The characters in this book were really good to read about. I felt like they really had substance to them. As in, the main characters were really focused on, and I felt I got to know all of them equally, except maybe for Jacob, but that’s cause he is the main character. As I mentioned earlier, character development was great too! I love character development, so it really got me interested as I saw how the characters matured and started understanding more.

All in all, this was a really good book. I did truly enjoy it, and was hooked, especially towards the end. While the beginning seemed a bit slow and monotonous at times, I found it all to be a great set-up for the ending and it just allowed everything to fall neatly into place. Certainly a very well planned-out book and one that truly made me think.

Read an excerpt here!

“I disagree. It was easy to start playing,” I explain, “It was easy to want to change things when everything was bad. But, in the end it’s about loyalty to a higher ideal. Maybe the highest ideal. You get one turn at life, and you’re more or less assigned a role from the start. For some people, it’s a nice one. For us, it was a bad one. But, it should be true for anyone. If this is your one opportunity at life, isn’t the ultimate homage you can pay to its creator—to God, or even to yourself—to systematically explore every possible dimension of human existence? Isn’t that a nobler ideal than raising a family? There are plenty of families. Maybe if you live in a time or a place where life means something, where you’re fighting in a war or rebuilding after one, or something with some narrative…but here in America, here and now, life has no point for us. The only causes available to join are corrupt ones. So why not do the best thing possible and explore every dimension of life?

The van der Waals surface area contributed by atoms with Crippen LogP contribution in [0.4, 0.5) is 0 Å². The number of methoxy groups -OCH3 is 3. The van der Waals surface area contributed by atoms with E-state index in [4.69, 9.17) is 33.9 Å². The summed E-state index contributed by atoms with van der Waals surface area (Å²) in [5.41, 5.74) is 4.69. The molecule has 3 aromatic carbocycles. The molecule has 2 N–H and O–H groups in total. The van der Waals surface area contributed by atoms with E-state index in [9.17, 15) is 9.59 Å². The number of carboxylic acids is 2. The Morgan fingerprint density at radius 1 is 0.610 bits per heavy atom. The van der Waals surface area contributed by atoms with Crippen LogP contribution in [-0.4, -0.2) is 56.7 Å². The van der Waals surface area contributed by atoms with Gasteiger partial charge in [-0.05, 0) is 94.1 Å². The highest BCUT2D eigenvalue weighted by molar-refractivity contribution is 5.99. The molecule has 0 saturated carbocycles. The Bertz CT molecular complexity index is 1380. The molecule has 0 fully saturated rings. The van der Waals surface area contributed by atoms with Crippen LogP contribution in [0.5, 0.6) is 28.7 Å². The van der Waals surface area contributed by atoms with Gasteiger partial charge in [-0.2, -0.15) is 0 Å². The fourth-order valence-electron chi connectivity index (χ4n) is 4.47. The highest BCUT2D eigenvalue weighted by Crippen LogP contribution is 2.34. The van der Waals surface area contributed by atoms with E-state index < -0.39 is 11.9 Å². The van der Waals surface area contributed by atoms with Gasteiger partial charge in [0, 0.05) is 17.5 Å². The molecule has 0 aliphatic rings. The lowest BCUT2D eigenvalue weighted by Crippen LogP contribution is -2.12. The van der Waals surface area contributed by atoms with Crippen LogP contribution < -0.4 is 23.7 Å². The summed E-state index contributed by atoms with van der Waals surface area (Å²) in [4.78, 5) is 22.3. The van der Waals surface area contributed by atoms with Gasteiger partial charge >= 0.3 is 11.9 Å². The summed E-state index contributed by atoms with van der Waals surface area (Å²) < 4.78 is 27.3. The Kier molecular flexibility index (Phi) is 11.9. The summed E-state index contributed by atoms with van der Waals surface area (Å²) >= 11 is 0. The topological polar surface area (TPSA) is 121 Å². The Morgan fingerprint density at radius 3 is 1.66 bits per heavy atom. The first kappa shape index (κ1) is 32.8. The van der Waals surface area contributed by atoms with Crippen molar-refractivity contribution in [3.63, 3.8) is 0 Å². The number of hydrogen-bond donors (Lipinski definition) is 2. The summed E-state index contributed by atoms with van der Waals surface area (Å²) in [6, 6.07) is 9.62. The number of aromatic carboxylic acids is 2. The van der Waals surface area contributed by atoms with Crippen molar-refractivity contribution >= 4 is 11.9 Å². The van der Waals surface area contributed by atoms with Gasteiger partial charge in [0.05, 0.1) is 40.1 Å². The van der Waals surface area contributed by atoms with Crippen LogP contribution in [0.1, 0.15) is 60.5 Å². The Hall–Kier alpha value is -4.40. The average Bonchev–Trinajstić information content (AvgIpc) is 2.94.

"Isn’t that what everyone worked so hard for? Isn't that the big dream, to spend life experiencing it? Well, we're here. We accomplished the dream, life in America is easy. It's time to live a little, because nothing is coming next. And if there is a God, and a Heaven, you should ask yourself: what have you done with this life that's so great you deserve another one? Would you spend your time there counseling angels? Do accountants dream of crunching numbers on clouds?

“Could everyone play Eureka? No, society wouldn’t function. But should everyone who can play Eureka? I don’t know. I don’t know. But me and mine, much as I can hate them, I know: we are the result of all this quality of life that has taken the place of the actual quality of your life. But, I also think it requires you to be a sociopath. So, maybe I am a sociopath, or a narcissist, or whatever you said David was.”

Scott Kelly